Background: Early discharge of low-risk patients with acute myocardial infarction is feasible and can be achieved at no additional risk of adverse events. We aimed to identify the extent to which countries have taken advantage of the opportunity for early discharge.
Methods: The study population consisted of 54174 patients enrolled in GUSTO-I, GUSTO-III, and ASSENT-2 studies (enrollment period 1990-98) in the USA, Canada, Australia, New Zealand, Belgium, France, Germany, Spain, and Poland. We identified patients with uncomplicated acute myocardial infarction who were eligible for early discharge on the basis of previously established criteria, and assessed the extent to which these patients were discharged early--defined as discharged alive within 4 days of admission. The economic consequences (defined as potentially unnecessary hospital days consumed per 100 patients enrolled) were also investigated.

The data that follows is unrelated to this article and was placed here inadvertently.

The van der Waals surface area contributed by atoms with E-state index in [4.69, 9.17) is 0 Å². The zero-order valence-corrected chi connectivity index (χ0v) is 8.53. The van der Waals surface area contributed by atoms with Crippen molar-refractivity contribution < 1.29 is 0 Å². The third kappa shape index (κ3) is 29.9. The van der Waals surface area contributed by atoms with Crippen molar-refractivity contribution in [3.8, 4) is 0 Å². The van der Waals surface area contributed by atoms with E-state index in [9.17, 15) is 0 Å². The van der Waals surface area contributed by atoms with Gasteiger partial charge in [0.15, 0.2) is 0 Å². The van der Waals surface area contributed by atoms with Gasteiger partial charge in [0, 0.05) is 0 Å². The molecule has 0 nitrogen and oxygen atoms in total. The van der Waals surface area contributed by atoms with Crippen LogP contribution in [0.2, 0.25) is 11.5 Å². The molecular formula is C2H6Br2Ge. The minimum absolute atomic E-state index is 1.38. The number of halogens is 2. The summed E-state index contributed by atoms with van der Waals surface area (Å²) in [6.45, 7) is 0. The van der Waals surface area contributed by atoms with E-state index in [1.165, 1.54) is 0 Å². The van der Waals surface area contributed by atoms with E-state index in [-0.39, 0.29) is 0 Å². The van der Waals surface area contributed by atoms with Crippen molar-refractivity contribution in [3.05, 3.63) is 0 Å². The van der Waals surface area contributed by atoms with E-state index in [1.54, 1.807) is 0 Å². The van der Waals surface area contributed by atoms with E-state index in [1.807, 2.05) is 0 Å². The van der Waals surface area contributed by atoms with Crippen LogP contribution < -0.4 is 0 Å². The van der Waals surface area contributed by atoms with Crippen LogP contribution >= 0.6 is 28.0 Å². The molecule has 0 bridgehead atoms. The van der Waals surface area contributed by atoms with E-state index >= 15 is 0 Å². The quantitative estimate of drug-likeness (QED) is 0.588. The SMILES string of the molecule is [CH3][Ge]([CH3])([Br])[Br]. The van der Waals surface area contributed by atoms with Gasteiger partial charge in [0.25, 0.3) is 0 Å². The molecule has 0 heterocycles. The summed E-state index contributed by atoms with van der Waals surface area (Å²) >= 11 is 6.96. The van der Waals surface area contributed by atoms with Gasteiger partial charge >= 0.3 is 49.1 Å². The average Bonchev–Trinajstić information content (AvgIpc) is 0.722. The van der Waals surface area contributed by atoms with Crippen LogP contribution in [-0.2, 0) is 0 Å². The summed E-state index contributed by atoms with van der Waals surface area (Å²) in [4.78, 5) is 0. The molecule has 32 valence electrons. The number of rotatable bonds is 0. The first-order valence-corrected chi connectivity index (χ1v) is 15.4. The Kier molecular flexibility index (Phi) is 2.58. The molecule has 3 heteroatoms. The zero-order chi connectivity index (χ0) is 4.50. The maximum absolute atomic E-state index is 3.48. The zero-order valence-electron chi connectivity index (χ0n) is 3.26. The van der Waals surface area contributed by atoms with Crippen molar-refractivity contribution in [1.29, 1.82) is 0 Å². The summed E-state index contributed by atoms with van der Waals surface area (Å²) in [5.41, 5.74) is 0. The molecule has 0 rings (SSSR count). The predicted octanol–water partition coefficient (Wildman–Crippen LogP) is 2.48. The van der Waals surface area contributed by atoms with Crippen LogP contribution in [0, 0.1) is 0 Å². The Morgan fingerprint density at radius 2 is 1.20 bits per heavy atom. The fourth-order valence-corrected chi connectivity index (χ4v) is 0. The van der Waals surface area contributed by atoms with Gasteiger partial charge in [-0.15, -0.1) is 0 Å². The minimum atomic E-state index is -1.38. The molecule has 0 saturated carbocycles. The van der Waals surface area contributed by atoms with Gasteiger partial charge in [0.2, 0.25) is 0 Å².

Findings: Patients in all European countries had significantly longer stays than did those from non-European countries. Over the study period, the number of eligible patients discharged on or before day 4 increased in the USA, Canada, Australia, and New Zealand. Despite this increase, no more than 40% of patients who were eligible for early discharge were actually discharged early. The rate of early discharge of eligible patients was consistently low (<2%) in Belgium, France, Germany, Spain, and Poland. In ASSENT-2, which is the most recent trial in this study, the number of potentially unnecessary hospital days (per 100 patients enrolled) ranged from 65 in New Zealand to 839 in Germany.
Interpretation: Despite more than a decade of research, there is still a lot of variation between countries in international length-of-stay patterns in acute myocardial infarction. The potential for more efficient discharge of low-risk patients exists in all countries investigated, but was especially evident in the European countries included in the study (Belgium, France, Germany, Spain, and Poland).